(from the archives) What is UX, really?

ksd. blog | What is UX, really? image: Enniz Bit

image: Enniz Bit

Fun fact: I know UX.

I no longer take on UX projects, but it has a way of influencing my work, even now. As they say, what customers are really paying for is the experience of using/owning/interacting with the thing just they paid for.

Can I get an amen?

At any rate, here’s a post about UX that I wrote a little while back.


Between you and me, I have a hard time explaining UX (User Experience) to folks outside of UX.

And my definition of UX changes, depending on who I’m talking to.

Turns out I’m not alone. If you search “what is UX,” you’ll find a bazillion definitions that kinda sound the same, but also different, and a tad nonsensical.

Which is understandable. UX is still a relatively new discipline that’s still closely tied to tech. Meaning it will continue to evolve and change alongside it. So what I’m about to say may be irrelevant a year from now.

Hey, welcome to UX.

That being said, there’s gotta be a working definition everyone can relate to.

Before I get into that, let me talk about what UX is not:


Many associate User Experience with User Interface. And yes, UI plays an important role in UX, but it’s not the only thing to UX. As you learn more about it and incorporate it into your workflows, you’ll find that there are many things that contribute to a product’s overall experience, the UI being one of them.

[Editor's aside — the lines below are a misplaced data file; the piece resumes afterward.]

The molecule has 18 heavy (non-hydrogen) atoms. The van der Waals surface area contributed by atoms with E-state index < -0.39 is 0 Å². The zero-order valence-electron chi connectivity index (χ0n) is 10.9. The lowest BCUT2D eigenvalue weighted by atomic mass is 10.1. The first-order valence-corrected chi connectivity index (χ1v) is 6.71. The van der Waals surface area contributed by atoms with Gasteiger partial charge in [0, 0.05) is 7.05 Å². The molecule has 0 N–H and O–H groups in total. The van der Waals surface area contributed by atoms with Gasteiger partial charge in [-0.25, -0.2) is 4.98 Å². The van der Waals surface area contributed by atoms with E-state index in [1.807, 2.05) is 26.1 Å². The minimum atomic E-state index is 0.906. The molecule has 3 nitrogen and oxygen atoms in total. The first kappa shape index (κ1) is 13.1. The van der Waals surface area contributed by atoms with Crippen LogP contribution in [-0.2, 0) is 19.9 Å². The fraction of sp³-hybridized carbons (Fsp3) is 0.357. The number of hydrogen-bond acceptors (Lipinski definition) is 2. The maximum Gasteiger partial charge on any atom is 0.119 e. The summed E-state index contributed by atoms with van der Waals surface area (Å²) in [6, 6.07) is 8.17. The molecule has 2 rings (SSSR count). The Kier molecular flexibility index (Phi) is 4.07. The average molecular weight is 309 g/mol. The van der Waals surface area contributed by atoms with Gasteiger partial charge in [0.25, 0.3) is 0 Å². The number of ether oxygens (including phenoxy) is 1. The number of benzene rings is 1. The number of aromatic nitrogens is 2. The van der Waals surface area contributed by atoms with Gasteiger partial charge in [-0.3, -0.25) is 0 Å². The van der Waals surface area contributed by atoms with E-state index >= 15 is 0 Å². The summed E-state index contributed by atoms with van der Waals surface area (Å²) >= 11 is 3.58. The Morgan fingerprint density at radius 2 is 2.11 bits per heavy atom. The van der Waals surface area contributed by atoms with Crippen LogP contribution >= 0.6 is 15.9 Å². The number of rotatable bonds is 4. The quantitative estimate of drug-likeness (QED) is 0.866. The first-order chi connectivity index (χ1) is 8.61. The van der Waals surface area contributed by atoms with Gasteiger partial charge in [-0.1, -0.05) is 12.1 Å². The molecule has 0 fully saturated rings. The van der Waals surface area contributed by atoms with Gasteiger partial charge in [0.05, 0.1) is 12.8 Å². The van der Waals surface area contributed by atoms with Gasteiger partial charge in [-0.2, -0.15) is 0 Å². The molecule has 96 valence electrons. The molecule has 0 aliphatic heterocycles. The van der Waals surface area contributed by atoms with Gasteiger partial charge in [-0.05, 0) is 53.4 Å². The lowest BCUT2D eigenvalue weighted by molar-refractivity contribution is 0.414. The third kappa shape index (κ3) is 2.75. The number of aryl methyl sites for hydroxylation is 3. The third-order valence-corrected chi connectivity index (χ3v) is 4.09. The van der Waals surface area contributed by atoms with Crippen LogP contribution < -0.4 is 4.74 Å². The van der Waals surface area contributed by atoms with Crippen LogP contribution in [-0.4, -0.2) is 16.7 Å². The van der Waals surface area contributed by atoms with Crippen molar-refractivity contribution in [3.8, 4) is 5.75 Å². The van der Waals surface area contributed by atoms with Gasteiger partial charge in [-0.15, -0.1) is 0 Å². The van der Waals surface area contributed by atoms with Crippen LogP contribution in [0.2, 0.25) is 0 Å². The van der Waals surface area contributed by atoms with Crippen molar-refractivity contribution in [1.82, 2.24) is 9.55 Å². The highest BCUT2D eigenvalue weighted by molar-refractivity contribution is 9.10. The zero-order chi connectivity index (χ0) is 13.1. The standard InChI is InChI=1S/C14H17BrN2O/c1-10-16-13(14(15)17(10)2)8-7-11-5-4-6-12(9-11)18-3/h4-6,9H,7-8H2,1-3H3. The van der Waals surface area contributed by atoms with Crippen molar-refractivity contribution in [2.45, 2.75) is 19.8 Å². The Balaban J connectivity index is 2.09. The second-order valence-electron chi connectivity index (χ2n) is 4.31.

Okay, here’s a nice definition by the Nielsen Norman Group. Many UX-ers like to point to this one:

“User Experience (UX) encompasses all aspects of the end-user’s interaction with the company, its services, and its products.”

Along with a crazy fun one that went viral a few years back:

ksd. blog | What is UX, really? image: @ed_lea

image: @ed_lea

Both are great. But if I had to choose, it would be this:

In my humble opinion, this is the real world, practical, honest-to-goodness definition of what User Experience is — that intersection between user needs and business needs. And as you continue to make UX a core practice within your organization, you may find yourself in a constant back-and-forth between the two.

Users are indeed your top priority, but you also need to remain rooted in your business goals, which are important, though maybe not as important as your users. Unless, of course, you’re not making money.

See what I mean by the back-and-forth?

I can already see you jumping out of your chair: “Yes! That’s EXACTLY what it feels like!”

Not there yet? You will soon enough: “Yep, Kitty said it would be like this.”

Until next time,